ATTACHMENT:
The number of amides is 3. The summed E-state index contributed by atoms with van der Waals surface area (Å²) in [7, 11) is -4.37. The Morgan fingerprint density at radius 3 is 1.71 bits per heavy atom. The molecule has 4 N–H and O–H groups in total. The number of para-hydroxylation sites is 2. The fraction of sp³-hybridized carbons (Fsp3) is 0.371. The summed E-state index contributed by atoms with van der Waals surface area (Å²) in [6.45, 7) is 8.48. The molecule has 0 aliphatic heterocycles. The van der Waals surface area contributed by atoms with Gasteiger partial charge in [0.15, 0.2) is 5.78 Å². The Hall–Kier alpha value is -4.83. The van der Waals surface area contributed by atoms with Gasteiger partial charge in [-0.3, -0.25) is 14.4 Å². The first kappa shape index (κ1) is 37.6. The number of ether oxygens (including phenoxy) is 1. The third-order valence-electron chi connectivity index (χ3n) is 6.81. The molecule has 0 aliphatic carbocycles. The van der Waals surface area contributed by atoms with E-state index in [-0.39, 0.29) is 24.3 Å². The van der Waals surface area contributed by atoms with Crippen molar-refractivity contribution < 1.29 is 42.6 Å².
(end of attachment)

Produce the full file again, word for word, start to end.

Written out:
The number of amides is 3. The summed E-state index contributed by atoms with van der Waals surface area (Å²) in [7, 11) is -4.37. The Morgan fingerprint density at radius 3 is 1.71 bits per heavy atom. The molecule has 4 N–H and O–H groups in total. The number of para-hydroxylation sites is 2. The fraction of sp³-hybridized carbons (Fsp3) is 0.371. The summed E-state index contributed by atoms with van der Waals surface area (Å²) in [6.45, 7) is 8.48. The molecule has 0 aliphatic heterocycles. The van der Waals surface area contributed by atoms with Gasteiger partial charge in [0.15, 0.2) is 5.78 Å². The Hall–Kier alpha value is -4.83. The van der Waals surface area contributed by atoms with Gasteiger partial charge in [-0.3, -0.25) is 14.4 Å². The first kappa shape index (κ1) is 37.6. The number of ether oxygens (including phenoxy) is 1. The third-order valence-electron chi connectivity index (χ3n) is 6.81. The molecule has 0 aliphatic carbocycles. The van der Waals surface area contributed by atoms with E-state index in [-0.39, 0.29) is 24.3 Å². The van der Waals surface area contributed by atoms with Crippen molar-refractivity contribution < 1.29 is 42.6 Å².